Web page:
Tag Archives: Bill Viola

The Moving Portrait

IMG_9900.jpgFour Hands // Bill Viola // Black-and-white video polyptych on four LCD flat panels, continuously running // 2001

“The Moving Portrait,” an exhibition dedicated to media and video works by Bill Viola, were on view in the National Portrait Gallery in the Smithsonian American Art Museum. Viola uses events from the past, both historical and personal, to create his works. “The Raft,” was inspired by Theodore Gericault’s 1818-1819 “The Raft of the Medusa,” which depicted a French shipwreck near Senegal in 1816. However, instead of a raft of shipwrecked men, Viola shows men and women being knocked down by crashing water. As they rise the water comes and knocks them down again. This video projection was made for the 2004 Athens Olympics. While this work was inspired by a historical event and a past painting, “The Dreamers” was influenced by Viola’s near-drowning as a child. This work consists of seven video screens of seven individuals suspended in water. One of the individuals is Viola himself.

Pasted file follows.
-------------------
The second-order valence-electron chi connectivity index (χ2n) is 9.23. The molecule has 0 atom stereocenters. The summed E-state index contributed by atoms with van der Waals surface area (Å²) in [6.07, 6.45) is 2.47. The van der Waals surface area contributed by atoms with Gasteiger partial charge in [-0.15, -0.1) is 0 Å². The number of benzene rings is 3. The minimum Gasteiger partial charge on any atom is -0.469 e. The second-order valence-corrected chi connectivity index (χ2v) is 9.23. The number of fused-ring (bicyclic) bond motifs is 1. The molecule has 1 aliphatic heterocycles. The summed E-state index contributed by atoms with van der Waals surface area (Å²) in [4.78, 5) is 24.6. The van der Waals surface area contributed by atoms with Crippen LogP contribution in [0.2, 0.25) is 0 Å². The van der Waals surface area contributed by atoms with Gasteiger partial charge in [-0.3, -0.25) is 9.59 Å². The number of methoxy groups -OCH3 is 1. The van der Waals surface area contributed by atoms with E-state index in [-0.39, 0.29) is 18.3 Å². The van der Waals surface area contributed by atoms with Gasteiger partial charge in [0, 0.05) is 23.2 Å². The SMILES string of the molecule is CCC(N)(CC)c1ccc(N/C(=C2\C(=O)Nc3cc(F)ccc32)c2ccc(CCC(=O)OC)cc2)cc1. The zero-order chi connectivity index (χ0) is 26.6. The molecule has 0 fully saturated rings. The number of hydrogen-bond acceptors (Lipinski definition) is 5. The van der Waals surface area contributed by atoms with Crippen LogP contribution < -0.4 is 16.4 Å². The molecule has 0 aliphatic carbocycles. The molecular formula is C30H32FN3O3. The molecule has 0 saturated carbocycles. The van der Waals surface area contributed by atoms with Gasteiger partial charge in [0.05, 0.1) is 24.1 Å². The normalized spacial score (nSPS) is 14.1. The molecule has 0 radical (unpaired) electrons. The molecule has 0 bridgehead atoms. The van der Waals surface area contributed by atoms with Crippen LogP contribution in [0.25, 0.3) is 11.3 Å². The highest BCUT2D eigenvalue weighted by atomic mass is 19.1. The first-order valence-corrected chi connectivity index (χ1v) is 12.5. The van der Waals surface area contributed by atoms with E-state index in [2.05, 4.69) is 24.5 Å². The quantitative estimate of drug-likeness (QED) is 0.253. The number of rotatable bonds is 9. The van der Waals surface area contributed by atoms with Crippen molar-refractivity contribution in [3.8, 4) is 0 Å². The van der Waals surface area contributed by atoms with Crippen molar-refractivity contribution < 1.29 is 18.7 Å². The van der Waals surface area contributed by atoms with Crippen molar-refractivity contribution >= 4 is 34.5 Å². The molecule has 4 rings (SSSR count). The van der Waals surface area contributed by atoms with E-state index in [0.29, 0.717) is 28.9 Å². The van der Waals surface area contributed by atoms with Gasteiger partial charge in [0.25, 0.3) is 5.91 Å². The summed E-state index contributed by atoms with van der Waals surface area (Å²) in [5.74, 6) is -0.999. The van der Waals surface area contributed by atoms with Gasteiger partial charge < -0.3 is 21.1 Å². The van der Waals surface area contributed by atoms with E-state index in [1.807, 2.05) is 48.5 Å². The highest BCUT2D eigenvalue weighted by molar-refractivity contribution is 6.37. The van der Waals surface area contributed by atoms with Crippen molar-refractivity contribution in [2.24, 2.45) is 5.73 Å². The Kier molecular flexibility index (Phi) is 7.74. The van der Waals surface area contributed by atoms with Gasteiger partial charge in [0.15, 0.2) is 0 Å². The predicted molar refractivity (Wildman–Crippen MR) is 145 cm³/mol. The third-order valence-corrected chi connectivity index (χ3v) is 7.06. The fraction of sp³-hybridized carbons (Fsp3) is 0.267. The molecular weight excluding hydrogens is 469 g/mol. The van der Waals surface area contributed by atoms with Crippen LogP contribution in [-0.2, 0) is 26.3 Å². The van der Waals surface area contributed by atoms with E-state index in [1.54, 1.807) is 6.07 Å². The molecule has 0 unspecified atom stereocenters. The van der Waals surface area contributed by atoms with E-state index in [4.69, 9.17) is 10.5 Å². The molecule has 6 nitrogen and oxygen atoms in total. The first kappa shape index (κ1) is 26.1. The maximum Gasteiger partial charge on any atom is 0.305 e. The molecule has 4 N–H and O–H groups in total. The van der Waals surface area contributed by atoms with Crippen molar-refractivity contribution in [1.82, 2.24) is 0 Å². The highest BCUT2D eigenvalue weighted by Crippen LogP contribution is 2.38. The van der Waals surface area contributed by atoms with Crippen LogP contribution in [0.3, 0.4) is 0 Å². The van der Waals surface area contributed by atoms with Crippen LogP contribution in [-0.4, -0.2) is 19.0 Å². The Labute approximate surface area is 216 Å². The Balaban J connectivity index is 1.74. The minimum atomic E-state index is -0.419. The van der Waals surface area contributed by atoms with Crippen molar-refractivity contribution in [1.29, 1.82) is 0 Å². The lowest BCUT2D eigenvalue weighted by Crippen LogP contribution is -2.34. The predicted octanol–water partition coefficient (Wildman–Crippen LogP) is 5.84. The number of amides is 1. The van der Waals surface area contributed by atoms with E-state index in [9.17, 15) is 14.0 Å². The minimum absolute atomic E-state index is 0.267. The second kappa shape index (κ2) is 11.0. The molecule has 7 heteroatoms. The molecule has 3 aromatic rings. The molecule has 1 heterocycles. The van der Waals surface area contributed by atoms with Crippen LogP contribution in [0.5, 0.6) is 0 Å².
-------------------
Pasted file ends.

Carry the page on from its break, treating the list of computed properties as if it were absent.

IMG_9897The Raft // Bill Viola // Color high-definition video projection 5.1 channels of surround sound, duration: 10:33 minutes // 2004

IMG_9894The Dreamers // Bill Viola // Seven channels of color high-definition video on seven plasma displays: four channels of stereo sound, continuously running // Performers (L) Gleb Kaminer (R)Rebekah Rife // 2013

Moving Stillness

IMG_1631Moving Stillness (Mt. Rainier) // Bill Viola // 1979 // Video/sound installation Color videotape playback with rear projection reflected off water surface of a pool in a large, dark room; aquarium aerator with timing circuit; amplified stereo sound // Edition of 2 + 1 AP // Blain Southern Gallery // Photograph by Seán Mac Oitir

Contemporary video artist Bill Viola now has one of his installations, Moving Stillness (Mt. Rainier) on view in Blain Southern Gallery, London. A leader in the video art world, Viola’s work consists of a video screen located over a pool of water. The video coupled with the pool of water serves to highlight the transcendence of nature. While the mountain may appear to move across the screen, it is in fact still. It is Moving Stillness after all. The sounds of the video and the visual rippling of the water cause you to feel as though the image is moving. It plays with your eye. This work is on view until November so you still have time to experience Moving Stillness (Mt. Rainier).